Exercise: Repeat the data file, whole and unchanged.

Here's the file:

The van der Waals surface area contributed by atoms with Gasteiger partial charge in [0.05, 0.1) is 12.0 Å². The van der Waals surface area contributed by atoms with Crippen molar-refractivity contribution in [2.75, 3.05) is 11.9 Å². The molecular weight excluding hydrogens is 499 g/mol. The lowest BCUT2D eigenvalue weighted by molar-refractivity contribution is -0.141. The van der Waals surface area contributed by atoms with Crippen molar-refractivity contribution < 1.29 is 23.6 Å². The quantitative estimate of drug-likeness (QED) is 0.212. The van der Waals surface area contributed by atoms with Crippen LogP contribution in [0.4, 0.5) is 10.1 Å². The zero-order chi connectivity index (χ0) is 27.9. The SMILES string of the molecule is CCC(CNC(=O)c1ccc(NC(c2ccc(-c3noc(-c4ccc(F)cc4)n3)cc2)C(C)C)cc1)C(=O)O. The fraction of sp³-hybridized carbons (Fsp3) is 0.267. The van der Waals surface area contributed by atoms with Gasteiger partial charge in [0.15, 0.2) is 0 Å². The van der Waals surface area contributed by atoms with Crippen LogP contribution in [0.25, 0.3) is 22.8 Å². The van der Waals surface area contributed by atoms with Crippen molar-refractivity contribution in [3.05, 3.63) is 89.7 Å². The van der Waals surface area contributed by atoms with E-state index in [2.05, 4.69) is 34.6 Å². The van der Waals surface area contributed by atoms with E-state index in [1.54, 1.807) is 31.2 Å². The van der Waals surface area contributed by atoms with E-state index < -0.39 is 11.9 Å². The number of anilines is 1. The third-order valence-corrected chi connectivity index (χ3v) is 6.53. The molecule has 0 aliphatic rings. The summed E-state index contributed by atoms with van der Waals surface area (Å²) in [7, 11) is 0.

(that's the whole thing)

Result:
The van der Waals surface area contributed by atoms with Gasteiger partial charge in [0.05, 0.1) is 12.0 Å². The van der Waals surface area contributed by atoms with Crippen molar-refractivity contribution in [2.75, 3.05) is 11.9 Å². The molecular weight excluding hydrogens is 499 g/mol. The lowest BCUT2D eigenvalue weighted by molar-refractivity contribution is -0.141. The van der Waals surface area contributed by atoms with Crippen molar-refractivity contribution < 1.29 is 23.6 Å². The quantitative estimate of drug-likeness (QED) is 0.212. The van der Waals surface area contributed by atoms with Crippen LogP contribution in [0.4, 0.5) is 10.1 Å². The zero-order chi connectivity index (χ0) is 27.9. The SMILES string of the molecule is CCC(CNC(=O)c1ccc(NC(c2ccc(-c3noc(-c4ccc(F)cc4)n3)cc2)C(C)C)cc1)C(=O)O. The fraction of sp³-hybridized carbons (Fsp3) is 0.267. The van der Waals surface area contributed by atoms with Gasteiger partial charge in [0.15, 0.2) is 0 Å². The van der Waals surface area contributed by atoms with Crippen LogP contribution in [0.25, 0.3) is 22.8 Å². The van der Waals surface area contributed by atoms with Crippen molar-refractivity contribution in [3.05, 3.63) is 89.7 Å². The van der Waals surface area contributed by atoms with E-state index in [2.05, 4.69) is 34.6 Å². The van der Waals surface area contributed by atoms with E-state index in [1.54, 1.807) is 31.2 Å². The van der Waals surface area contributed by atoms with E-state index < -0.39 is 11.9 Å². The number of anilines is 1. The third-order valence-corrected chi connectivity index (χ3v) is 6.53. The molecule has 0 aliphatic rings. The summed E-state index contributed by atoms with van der Waals surface area (Å²) in [7, 11) is 0.